SANTA CLARA, Calif. — There’s only one official title Mike Shanahan has in relation to the San Francisco 49ers: “Dad.”
As in, he’s the father of Niners coach Kyle Shanahan and isn’t on the team payroll as a consultant, assistant coach or anything of the sort.
But the title of father of the head coach offers Mike Shanahan, the two-time Super Bowl-winning coach of the Denver Broncos and former assistant in San Francisco, an opportunity to be there for his son as sounding board and consigliere without any of the defined roles that go with a job with the team.
During the first few months of Kyle Shanahan’s first crack at being a head coach in the NFL, Mike Shanahan has been around the team facility on a fairly regular basis. He observed organized team activities and then watched more practices during the team’s final minicamp last week. Having his father around has allowed Kyle Shanahan to slow things down as he raced through his first offseason program.
“It’s been going so fast you don’t have that much time always for phone conversations,” Kyle Shanahan said. “It’s real nice when, as a first-time head coach, trying to do the whole offensive thing and do all the head coach stuff too, you’re going 1,000 miles an hour. Sometimes to see everything you’ve got to really slow things down and take your time to look at stuff, and you don’t always have that time as a head coach.
“It’s nice when someone you know who thinks similar to you, has a similar background, and he just sits in a room all day and watches stuff. He doesn’t have any other responsibilities. He can see some things that I’m not always seeing and just to bring things to light that maybe I missed or other people have missed. The more people you have who know what you’re trying to do, watch stuff, there’s always something to find. That’s why all of us kind of go crazy with never feeling like we’re done. There’s something else to look at. The more you can get people in that situation, it’s only a benefit.”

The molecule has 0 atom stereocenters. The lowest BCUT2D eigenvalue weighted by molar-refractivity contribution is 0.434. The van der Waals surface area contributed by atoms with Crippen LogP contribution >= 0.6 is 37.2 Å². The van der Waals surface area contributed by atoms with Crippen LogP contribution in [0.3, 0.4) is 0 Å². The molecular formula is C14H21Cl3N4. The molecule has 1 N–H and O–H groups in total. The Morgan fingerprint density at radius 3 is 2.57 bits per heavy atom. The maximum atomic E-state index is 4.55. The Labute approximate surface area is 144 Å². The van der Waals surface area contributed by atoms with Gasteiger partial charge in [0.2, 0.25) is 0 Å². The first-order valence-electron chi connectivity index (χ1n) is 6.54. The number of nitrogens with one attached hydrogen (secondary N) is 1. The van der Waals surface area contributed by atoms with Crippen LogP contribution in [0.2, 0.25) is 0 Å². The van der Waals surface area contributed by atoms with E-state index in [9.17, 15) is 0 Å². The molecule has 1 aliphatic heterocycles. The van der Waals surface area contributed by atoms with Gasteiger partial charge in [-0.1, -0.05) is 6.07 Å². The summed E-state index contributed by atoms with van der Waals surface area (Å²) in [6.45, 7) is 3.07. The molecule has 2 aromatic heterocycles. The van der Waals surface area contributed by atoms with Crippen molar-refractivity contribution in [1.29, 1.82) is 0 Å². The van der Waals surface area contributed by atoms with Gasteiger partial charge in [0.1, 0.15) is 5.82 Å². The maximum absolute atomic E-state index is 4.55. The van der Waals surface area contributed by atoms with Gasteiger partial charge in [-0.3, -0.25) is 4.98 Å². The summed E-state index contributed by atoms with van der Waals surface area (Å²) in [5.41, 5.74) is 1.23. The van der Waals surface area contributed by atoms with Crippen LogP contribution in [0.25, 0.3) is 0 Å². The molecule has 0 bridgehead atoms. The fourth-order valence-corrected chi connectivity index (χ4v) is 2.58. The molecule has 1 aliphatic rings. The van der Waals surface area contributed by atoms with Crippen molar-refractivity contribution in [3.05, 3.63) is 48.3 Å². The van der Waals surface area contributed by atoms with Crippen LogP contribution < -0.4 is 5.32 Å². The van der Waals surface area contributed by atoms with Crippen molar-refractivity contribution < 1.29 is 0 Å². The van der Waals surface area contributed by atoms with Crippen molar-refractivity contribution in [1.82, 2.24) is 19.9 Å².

It’s even more beneficial considering the Shanahans have worked together in the past and know how each other operates. Mike Shanahan, 64, also once went through the same transition from successful offensive coordinator to head coach.
In making that adjustment, Kyle Shanahan has acknowledged there were moments during the first few OTAs when he wasn’t exactly sure where to go or what to do during certain periods of practice.
Having been so accustomed to focusing only on offense, the 37-year-old Shanahan seemed to get more comfortable as those practices rolled along. By the final session of minicamp, he was spending time with the defense, doling out tips on how to cover certain routes and even serving as the “quarterback” against the defense before team drills began.
Meanwhile, Mike Shanahan spent most of those practices alongside 49ers general manager John Lynch, whom he coached in Denver. When the workouts are over, the elder Shanahan retreats to what his son calls a “huge” iPad loaded with film and makes note of what he sees. Then the Shanahan men do what they do best: talk ball.
“I’m not sure we talk about much other than football, because we enjoy it a lot,” Kyle Shanahan said. “He loves football and he likes to be in a place where he can watch everything. He’ll have an office attached to my office, so he just posts up in there and watches a lot of tape and comes out with ideas a lot and saying stuff. It’s good to have as many eyes as possible looking at stuff. Especially on people that you think are talented at what they do and people you trust their opinions. I use any advice I can get from anyone.”
As for Mike Shanahan’s role moving forward, it’s fair to expect he’ll be around, particularly during 49ers training camp, and can help out where needed, but there are still no plans to bring him on in any official capacity, as Kyle Shanahan said from the beginning.
“I think he’s enjoying life right now,” Kyle Shanahan said. “He’s got a pretty good deal in Denver and where he lives. He can help me out in other ways anyways without having to be here every day.”